Cervical Antibodies to Herpes Simplex Virus Proteins in Pregnancy and Puerperium: A Pilot Study

Abstract

OBJECTIVE This study was undertaken to evaluate the changes in total and anti-herpes simplex virus (HSV)-specific cervical IgA and IgG antibody profiles during and after pregnancy. METHODS Serum and cervical secretions were obtained from pregnant patients before 20 weeks gestation, at 34-36 weeks gestation, and at 6 weeks postpartum and tested for total IgA and IgG antibody and for IgA and IgG to HSV proteins by Western blot. RESULTS Seven women were HSV seronegative, 14 HSV-1 seropositive, and 14 HSV-2 +/- HSV-1 seropositive. Minimal changes in the serum anti-HSV profiles were seen over the 3 visits. The total cervical IgA, IgG, and protein levels did not change between the 2 pregnancy visits but tended to increase at the postpartum visit. No consistent change in cervical HSV-specific IgA and IgG was seen during pregnancy, but the levels increased markedly at the postpartum visit. CONCLUSIONS Lower cervical anti-HSV antibody levels may be related to the previously reported increased frequency of a reactivation of HSV during late pregnancy. Further evaluation is necessary to confirm and quantify the changes in genital immunity during pregnancy and to evaluate whether the increased levels at the postpartum visit are sustained.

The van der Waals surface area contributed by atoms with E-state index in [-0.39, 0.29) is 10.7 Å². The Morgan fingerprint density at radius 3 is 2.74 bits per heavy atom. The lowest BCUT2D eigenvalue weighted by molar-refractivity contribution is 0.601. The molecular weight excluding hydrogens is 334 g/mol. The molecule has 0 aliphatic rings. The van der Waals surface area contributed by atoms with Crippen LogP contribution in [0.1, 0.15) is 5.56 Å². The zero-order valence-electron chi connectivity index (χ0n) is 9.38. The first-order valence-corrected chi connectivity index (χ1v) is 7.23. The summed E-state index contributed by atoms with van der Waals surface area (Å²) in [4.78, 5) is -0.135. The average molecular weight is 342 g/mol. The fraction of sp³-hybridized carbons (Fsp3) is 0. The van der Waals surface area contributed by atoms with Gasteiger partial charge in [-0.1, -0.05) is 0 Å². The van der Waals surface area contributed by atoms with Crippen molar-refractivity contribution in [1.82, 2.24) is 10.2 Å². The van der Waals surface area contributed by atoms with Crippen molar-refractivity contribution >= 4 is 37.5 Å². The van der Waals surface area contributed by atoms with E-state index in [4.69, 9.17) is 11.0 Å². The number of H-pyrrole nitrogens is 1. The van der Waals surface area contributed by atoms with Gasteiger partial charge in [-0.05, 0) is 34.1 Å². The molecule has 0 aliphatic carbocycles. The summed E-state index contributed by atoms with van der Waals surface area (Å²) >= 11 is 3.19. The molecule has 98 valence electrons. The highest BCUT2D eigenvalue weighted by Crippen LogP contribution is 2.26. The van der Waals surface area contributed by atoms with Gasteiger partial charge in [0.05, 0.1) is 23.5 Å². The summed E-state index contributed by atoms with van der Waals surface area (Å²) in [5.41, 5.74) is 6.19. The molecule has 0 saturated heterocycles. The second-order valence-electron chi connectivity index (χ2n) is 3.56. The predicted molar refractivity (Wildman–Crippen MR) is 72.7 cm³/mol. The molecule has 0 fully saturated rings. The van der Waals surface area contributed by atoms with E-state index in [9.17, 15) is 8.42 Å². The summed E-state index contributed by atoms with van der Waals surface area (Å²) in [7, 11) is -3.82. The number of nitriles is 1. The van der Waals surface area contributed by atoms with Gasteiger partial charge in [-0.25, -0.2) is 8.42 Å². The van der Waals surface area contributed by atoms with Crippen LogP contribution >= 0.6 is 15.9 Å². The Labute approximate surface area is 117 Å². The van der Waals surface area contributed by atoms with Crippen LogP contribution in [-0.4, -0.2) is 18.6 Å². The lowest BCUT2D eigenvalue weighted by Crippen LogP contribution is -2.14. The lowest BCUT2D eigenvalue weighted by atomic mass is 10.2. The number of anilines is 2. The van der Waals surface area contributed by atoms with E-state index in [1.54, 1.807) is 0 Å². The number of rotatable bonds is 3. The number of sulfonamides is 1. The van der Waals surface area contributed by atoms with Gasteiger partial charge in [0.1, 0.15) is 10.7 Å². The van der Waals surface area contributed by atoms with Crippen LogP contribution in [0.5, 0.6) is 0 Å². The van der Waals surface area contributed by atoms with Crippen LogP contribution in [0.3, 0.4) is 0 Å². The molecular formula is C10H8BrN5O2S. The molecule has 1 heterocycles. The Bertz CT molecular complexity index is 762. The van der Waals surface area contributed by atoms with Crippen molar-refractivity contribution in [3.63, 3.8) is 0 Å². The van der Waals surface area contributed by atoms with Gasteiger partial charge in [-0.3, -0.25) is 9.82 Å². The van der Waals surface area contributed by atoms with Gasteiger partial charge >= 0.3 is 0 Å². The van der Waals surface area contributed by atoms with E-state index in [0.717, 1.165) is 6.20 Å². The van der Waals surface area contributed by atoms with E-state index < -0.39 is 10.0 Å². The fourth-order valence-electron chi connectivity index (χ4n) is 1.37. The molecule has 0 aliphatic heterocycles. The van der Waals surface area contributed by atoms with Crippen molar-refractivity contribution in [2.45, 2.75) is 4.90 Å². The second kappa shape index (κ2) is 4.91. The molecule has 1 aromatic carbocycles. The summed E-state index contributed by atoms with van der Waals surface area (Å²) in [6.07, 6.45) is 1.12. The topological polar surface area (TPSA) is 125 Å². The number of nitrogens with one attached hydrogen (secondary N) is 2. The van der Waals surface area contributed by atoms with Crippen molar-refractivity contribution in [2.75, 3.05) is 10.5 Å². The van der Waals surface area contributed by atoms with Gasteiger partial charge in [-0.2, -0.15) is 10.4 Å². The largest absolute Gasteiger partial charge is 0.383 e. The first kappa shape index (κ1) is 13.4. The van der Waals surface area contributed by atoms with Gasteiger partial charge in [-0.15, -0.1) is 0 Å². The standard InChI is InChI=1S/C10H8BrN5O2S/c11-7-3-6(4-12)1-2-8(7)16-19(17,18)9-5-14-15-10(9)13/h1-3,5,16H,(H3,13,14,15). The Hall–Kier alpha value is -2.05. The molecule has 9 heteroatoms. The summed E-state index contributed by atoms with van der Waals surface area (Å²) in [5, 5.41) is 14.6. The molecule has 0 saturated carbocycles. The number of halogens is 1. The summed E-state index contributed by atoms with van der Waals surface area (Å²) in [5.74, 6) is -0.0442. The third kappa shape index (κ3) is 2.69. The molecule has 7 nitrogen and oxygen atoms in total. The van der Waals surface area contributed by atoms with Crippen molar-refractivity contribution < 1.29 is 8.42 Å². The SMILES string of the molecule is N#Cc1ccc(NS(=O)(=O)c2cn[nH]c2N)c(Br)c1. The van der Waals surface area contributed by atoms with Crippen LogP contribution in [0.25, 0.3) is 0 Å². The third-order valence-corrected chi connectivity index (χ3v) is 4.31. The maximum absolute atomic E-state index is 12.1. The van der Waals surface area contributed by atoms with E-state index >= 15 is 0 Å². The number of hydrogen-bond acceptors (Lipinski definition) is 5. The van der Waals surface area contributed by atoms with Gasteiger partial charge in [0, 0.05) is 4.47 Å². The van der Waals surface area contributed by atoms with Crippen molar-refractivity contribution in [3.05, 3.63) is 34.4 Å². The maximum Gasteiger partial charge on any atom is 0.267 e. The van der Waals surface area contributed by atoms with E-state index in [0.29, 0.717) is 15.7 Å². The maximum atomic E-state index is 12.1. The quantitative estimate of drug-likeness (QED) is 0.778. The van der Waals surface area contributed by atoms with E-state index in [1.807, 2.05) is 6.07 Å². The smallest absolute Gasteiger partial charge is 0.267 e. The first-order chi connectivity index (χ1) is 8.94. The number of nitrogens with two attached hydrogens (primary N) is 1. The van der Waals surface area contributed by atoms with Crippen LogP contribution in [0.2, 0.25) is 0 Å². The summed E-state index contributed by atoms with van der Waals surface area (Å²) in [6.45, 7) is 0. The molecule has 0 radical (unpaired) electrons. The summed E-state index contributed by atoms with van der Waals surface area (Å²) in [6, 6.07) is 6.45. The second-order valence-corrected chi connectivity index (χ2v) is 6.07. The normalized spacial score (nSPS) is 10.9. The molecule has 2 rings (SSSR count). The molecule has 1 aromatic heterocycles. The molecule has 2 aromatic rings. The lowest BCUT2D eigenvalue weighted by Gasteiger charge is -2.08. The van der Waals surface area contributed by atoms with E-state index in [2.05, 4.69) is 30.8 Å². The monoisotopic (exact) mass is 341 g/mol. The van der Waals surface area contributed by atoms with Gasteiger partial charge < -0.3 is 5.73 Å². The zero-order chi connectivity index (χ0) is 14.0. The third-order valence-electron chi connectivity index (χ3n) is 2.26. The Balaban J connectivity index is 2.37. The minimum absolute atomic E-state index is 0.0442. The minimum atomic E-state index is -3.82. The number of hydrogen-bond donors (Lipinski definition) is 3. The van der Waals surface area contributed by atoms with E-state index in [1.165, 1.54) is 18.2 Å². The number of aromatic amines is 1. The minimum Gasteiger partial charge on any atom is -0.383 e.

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Cite this paper

@article{Watts1996CervicalAT, title={Cervical Antibodies to Herpes Simplex Virus Proteins in Pregnancy and Puerperium: A Pilot Study}, author={D. Heather Watts and Jeanne-Marie Guise and Zane A Brown and Lawrence Corey and Rhoda L. Ashley}, journal={Infectious Diseases in Obstetrics and Gynecology}, year={1996}, volume={4}, pages={7 - 15} }